It is a well-established fact that different genes from the same set of organisms often lead to different phylogenetic trees1. That happens even with mitochondrial-encoded genes2,3, despite the fact that such genes are inherited together without recombination, and the risk of confusing orthologous with paralogous sequences is non-existent. If, in addition, phenomena such as horizontal gene transfer, recombination, unrecognized paralogy, and highly variable rates of evolution are in place, the task of reconstructing accurate phylogenetic topologies can be seriously compromised. Not surprisingly, species phylogenies derived from comparison of single genes are seldom consistent with each other. To overcome this problem, two strategies are currently used when resolving phylogenies based on multiple alignments. In the so-called supermatrix approach, individual aligned genes or proteins are concatenated into a supermatrix, which is then subjected to phylogenetic analyses using either maximum likelihood or Bayesian inference4. In the alternative supertree method, gene or protein data sets are analyzed separately. Afterwards, the trees derived from these independent analyses are used to infer a single joined phylogeny5,6. Each of these alternatives has its own strengths and weaknesses, which has led to extensive discussions regarding the best strategy to conduct phylogenetic analyses of sequence data from multiple genes or proteins7,8,9,10. Nevertheless, both approaches have in common that they are time consuming, and they often require manual intervention. On the other hand, among the diverse sources of error in molecular phylogenies, incorrect sequence alignments rank high11,12. Therefore, those methods based on sequence alignments are prone to artefacts when used in phylogenomics13. Indeed, a number of previous studies have shown that the alignment method can have a considerable impact on tree topology14,15,16,17,18. Although attempts have been made to deal with multiple sequence alignment uncertainty during phylogeny reconstruction19, a satisfying and computationally tractable way to deal with alignment uncertainty is still lacking. Alignment artefacts have become even a bigger problem in the era of phylogenomics, where thousands of genes are automatically analyzed without accounting for alignment uncertainty14.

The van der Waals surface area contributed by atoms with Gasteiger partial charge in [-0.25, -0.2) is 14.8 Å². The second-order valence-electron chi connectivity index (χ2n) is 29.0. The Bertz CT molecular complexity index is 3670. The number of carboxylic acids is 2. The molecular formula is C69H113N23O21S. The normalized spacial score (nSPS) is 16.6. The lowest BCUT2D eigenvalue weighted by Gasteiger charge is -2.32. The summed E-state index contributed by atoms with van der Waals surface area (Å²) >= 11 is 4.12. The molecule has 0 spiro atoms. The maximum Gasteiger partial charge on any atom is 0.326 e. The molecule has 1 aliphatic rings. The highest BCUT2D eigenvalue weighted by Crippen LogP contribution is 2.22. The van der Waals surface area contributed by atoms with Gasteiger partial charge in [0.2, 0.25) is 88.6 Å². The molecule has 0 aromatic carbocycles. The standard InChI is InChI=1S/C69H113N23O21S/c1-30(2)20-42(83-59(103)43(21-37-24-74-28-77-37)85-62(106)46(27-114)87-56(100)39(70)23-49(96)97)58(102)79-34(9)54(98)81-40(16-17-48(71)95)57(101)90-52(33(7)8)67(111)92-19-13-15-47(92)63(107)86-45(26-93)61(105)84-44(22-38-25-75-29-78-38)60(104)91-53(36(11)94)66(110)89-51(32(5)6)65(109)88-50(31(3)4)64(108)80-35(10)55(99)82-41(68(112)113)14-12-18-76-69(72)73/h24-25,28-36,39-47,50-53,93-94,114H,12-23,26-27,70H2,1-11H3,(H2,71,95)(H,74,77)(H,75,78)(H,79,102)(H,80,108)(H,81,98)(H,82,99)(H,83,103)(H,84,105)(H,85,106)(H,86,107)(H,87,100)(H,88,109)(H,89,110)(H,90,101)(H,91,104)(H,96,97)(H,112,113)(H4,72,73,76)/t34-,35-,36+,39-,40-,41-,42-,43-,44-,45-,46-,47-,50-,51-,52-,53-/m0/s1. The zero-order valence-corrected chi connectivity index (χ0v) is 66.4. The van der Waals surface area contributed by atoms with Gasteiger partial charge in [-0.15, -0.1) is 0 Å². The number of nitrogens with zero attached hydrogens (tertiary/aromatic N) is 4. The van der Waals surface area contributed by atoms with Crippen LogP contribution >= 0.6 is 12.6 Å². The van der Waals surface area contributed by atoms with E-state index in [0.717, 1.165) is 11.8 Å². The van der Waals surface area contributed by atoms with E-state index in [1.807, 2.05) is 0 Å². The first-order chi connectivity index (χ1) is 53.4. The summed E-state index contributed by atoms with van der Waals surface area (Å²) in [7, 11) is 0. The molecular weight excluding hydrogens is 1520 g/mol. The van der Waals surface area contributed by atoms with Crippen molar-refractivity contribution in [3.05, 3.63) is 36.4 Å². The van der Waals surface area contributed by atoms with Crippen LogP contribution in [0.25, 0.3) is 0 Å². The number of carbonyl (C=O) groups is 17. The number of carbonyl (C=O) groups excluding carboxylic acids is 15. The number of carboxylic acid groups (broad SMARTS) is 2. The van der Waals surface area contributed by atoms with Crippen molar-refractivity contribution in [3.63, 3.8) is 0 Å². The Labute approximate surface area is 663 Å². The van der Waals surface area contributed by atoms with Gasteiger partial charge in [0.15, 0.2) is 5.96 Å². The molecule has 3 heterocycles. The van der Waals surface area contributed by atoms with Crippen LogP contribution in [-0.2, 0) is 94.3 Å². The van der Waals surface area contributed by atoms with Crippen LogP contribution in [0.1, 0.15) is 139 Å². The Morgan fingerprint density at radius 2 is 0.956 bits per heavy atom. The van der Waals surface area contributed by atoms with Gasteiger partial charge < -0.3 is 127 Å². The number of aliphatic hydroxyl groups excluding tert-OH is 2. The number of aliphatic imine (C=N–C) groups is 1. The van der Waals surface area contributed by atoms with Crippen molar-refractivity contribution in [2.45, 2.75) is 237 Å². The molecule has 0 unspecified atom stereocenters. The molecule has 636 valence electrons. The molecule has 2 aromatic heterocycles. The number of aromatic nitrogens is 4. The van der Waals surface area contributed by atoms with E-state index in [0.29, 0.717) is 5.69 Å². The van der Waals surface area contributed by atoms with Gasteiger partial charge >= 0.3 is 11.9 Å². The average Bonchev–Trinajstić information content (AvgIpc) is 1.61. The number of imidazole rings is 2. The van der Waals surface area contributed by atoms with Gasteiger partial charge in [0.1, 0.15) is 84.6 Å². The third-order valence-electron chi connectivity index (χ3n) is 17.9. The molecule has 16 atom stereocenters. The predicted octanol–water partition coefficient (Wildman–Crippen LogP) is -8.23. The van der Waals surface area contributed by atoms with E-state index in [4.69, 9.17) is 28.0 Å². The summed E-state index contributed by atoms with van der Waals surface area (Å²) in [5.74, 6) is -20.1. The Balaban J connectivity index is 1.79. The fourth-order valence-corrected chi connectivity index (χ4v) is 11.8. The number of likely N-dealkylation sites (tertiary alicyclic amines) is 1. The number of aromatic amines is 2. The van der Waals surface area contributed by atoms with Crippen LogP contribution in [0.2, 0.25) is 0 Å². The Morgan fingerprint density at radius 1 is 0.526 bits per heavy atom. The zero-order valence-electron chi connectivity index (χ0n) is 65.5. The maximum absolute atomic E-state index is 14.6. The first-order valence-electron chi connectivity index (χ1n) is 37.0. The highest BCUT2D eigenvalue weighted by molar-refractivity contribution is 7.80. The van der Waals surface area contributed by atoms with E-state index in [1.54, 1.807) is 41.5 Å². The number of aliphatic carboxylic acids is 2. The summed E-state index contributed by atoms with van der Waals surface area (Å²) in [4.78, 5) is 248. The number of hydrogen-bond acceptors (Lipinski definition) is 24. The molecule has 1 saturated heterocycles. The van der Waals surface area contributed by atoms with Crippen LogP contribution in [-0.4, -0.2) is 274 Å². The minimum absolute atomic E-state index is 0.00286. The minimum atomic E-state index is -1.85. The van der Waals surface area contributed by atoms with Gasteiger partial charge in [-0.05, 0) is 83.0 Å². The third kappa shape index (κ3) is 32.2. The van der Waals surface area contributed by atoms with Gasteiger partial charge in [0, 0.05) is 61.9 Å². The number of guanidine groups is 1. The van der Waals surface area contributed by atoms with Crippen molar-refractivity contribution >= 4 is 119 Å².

With the advent of modern genome sequencing techniques, it is now possible to consider phylogeny inference based on total genome sequences. However, given that most genomes contain millions of nucleotides, the standard approach based on positional homology (where each column from a multiple sequence alignment is considered as a homologous character) represents a daunting challenge that becomes impractical. Consequently, alternative approaches to compare whole genomes have been proposed. Thus, gene arrangement20, gene content21,22, protein domain-abundance23 and presence/absence of protein folds24, are all strategies tha have been explored to compare whole genomes. More recently, a wide number of alignment independent methods to compare sequences have been developed, and their utility in phylogenomics has been evaluated25. Thus, the so-called alignment-free approach include methods based on words-counting26,27, some of which implement diverse strategies to discriminate signal from noise28,29,30,31,32,33. Other published methods are based on matching statistics (i.e., they compute the length of common substrings with or without allowing mismatches)34,35, information theory36,37, splits driven by common subsequences38, or even based on micro-alignments39,40.